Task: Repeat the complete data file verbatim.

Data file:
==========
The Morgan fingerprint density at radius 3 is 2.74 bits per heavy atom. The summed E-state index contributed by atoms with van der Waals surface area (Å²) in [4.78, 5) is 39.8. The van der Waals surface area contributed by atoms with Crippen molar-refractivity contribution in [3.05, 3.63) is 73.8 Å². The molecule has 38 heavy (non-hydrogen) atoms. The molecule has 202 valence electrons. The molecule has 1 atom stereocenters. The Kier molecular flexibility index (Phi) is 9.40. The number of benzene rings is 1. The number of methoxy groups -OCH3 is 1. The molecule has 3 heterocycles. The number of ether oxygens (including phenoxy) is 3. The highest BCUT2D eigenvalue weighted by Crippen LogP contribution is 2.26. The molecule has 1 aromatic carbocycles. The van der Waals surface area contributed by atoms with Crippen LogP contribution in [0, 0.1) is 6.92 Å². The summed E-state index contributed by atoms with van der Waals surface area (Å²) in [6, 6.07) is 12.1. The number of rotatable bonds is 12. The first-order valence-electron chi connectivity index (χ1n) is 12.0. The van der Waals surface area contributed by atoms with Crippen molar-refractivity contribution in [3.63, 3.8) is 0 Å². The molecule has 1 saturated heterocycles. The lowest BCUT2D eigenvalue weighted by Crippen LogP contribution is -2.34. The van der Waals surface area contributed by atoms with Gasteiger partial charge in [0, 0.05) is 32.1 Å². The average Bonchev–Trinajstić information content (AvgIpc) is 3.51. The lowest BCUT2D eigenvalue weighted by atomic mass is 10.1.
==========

The Morgan fingerprint density at radius 3 is 2.74 bits per heavy atom. The summed E-state index contributed by atoms with van der Waals surface area (Å²) in [4.78, 5) is 39.8. The van der Waals surface area contributed by atoms with Crippen molar-refractivity contribution in [3.05, 3.63) is 73.8 Å². The molecule has 38 heavy (non-hydrogen) atoms. The molecule has 202 valence electrons. The molecule has 1 atom stereocenters. The Kier molecular flexibility index (Phi) is 9.40. The number of benzene rings is 1. The number of methoxy groups -OCH3 is 1. The molecule has 3 heterocycles. The number of ether oxygens (including phenoxy) is 3. The highest BCUT2D eigenvalue weighted by Crippen LogP contribution is 2.26. The molecule has 1 aromatic carbocycles. The van der Waals surface area contributed by atoms with Crippen LogP contribution in [0, 0.1) is 6.92 Å². The summed E-state index contributed by atoms with van der Waals surface area (Å²) in [6, 6.07) is 12.1. The number of rotatable bonds is 12. The first-order valence-electron chi connectivity index (χ1n) is 12.0. The van der Waals surface area contributed by atoms with Crippen molar-refractivity contribution in [3.63, 3.8) is 0 Å². The molecule has 1 saturated heterocycles. The lowest BCUT2D eigenvalue weighted by Crippen LogP contribution is -2.34. The van der Waals surface area contributed by atoms with Gasteiger partial charge in [0, 0.05) is 32.1 Å². The average Bonchev–Trinajstić information content (AvgIpc) is 3.51. The lowest BCUT2D eigenvalue weighted by atomic mass is 10.1.